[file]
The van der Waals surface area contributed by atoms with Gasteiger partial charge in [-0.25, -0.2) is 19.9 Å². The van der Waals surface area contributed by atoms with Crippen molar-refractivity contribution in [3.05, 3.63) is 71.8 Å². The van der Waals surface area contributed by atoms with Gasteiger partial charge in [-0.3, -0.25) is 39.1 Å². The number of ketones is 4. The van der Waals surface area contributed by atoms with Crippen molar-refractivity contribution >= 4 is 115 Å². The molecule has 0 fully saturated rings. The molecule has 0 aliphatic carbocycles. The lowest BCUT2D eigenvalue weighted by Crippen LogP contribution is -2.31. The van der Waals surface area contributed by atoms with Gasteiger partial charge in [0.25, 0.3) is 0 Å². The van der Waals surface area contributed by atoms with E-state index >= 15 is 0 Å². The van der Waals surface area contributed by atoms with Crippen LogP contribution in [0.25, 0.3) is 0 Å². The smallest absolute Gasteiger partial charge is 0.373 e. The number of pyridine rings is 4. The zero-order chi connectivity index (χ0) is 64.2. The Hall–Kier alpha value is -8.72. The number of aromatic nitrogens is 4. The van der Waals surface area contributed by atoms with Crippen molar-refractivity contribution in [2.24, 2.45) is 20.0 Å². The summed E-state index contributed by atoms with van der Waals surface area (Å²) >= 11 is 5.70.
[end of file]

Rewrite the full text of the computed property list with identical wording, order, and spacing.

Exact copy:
The van der Waals surface area contributed by atoms with Gasteiger partial charge in [-0.25, -0.2) is 19.9 Å². The van der Waals surface area contributed by atoms with Crippen molar-refractivity contribution in [3.05, 3.63) is 71.8 Å². The van der Waals surface area contributed by atoms with Gasteiger partial charge in [-0.3, -0.25) is 39.1 Å². The number of ketones is 4. The van der Waals surface area contributed by atoms with Crippen molar-refractivity contribution >= 4 is 115 Å². The molecule has 0 fully saturated rings. The molecule has 0 aliphatic carbocycles. The lowest BCUT2D eigenvalue weighted by Crippen LogP contribution is -2.31. The van der Waals surface area contributed by atoms with Gasteiger partial charge in [0.25, 0.3) is 0 Å². The van der Waals surface area contributed by atoms with E-state index >= 15 is 0 Å². The van der Waals surface area contributed by atoms with Crippen LogP contribution in [0.25, 0.3) is 0 Å². The smallest absolute Gasteiger partial charge is 0.373 e. The number of pyridine rings is 4. The zero-order chi connectivity index (χ0) is 64.2. The Hall–Kier alpha value is -8.72. The number of aromatic nitrogens is 4. The van der Waals surface area contributed by atoms with Crippen molar-refractivity contribution in [2.24, 2.45) is 20.0 Å². The summed E-state index contributed by atoms with van der Waals surface area (Å²) >= 11 is 5.70.